“A lot of people were against him leaving, but he went anyway, which just shows you, you know, the power to do what’s right. The power to speak up, follow your conscience and just do the right thing,” says Washington.

Ash worked with fellow activist Andrew Yang to take action opposed apartheid by raising money to help black South African students go to college in the US and promising not to return to the country after the 1976 Soweto uprising.

He married photographer Jeanne Muthoussami-Esh in 1977 and had a daughter, Camera, in December 1986.

US Captain Ash and player John McEnroe during the 1984 Davis Cup in Atlanta, Georgia.

After retiring from tennis in 1980 and a subsequent five-year captaincy on the US Davis Cup team, Ash developed a plan to energize athletes.

He had the ability to facilitate subtle discussions between opposite sides of the political spectrum, a skill Washington said was “a special gift.”

“His behavior kind of reminds me of Nelson Mandela,” adds Washington. “That’s why it’s one of the reasons he was able to do what he could do, do what he could do.

“It’s very powerful when you have a very calm and confident determination.”

“Arthur would come in and make statements that, apart from the gentility, the politeness, the intelligence, the calmness, his statement would be more militant than mine,” says Edwards, a human rights activist and professor of sociology. interview in the documentary.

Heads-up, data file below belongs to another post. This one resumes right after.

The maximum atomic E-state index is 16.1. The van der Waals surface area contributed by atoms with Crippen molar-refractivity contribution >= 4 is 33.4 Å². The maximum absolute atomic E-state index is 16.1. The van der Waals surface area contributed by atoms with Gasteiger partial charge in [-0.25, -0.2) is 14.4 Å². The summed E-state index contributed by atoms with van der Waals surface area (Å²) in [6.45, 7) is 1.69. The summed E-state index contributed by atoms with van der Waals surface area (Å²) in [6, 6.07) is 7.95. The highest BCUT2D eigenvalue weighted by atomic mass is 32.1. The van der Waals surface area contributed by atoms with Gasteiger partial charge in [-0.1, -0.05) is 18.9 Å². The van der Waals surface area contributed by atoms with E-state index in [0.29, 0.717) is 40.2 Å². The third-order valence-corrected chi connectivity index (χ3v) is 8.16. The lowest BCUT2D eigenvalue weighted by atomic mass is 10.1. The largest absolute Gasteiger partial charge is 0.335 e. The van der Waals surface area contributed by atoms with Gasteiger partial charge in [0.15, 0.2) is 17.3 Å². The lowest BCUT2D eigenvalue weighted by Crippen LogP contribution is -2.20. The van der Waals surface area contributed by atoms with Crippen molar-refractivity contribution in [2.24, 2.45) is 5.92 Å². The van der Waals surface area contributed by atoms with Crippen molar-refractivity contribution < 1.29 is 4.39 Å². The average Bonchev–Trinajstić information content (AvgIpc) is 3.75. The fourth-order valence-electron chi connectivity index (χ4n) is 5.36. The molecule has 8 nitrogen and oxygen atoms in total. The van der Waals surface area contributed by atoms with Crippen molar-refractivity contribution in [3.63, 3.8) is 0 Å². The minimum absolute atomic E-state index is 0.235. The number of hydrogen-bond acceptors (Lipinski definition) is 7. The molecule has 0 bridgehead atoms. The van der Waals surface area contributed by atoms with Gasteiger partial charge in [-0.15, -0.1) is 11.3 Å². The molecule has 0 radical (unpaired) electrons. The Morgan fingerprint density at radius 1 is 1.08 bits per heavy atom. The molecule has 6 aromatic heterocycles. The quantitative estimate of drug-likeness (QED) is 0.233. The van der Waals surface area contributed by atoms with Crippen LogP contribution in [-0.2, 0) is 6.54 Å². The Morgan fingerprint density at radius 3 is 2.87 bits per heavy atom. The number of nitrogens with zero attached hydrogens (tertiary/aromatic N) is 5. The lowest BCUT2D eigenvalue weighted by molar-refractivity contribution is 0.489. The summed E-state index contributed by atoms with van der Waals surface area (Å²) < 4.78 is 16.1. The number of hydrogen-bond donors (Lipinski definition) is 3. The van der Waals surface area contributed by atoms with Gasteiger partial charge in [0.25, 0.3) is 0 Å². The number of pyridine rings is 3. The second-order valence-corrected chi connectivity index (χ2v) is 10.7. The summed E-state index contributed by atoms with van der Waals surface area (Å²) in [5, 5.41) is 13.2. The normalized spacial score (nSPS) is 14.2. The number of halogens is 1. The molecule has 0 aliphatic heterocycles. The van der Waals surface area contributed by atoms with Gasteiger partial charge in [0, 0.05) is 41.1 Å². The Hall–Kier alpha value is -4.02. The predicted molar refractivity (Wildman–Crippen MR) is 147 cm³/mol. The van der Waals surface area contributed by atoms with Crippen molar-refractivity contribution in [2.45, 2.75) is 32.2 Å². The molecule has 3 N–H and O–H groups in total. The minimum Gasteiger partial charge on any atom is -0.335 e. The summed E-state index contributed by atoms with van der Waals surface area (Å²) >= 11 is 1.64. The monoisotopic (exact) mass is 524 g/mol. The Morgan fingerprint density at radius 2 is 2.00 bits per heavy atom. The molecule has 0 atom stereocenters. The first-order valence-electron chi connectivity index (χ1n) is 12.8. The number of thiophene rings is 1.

“To this day, we have not found another person who could speak to both sides of the barricades, and this bridge has become so critical,” adds Edwards.

Inspiring a generation of athletes

Arthur Ashe officiating Taylor-Emerson at the Royal Club.
Towards the end of his life, Ash spoke out for marginalized communities, inspiring a generation of sports activists, including Colin Kaepernick, Serena Williams, LeBron James as well as Naomi Osaka – follow in his footsteps.
Ash learned in 1988 that he HIV positive during the passage of tests due to toxoplasmosis. Four years later, he publicly acknowledged his AIDS diagnosis and addressed the UN General Assembly on World AIDS Day.
He worked towards the end of apartheid with Nelson Mandela and protested against the US policy of returning Haitian refugees to their homeland, for which he was arrested.
Before it death from AIDS-related pneumonia, in February 1993 he founded the Arthur Ashe Foundation to Fight AIDS and the Arthur Ashe Institute for Urban Health.

“What I don’t want is to be thought of when all is said and done as… or remembered as a great tennis player. I mean, it’s not a contribution to society,” Ash says in an interview in the documentary.

Washington says Ash has “created a roadmap of sorts” for today’s athletes to be active.

“Not everyone can be Arthur Ashe. Not everyone can be Nelson Mandela… these are giants in the world of activism,” says Washington. “I don’t think there has ever been a tennis player as active and loud as he is.”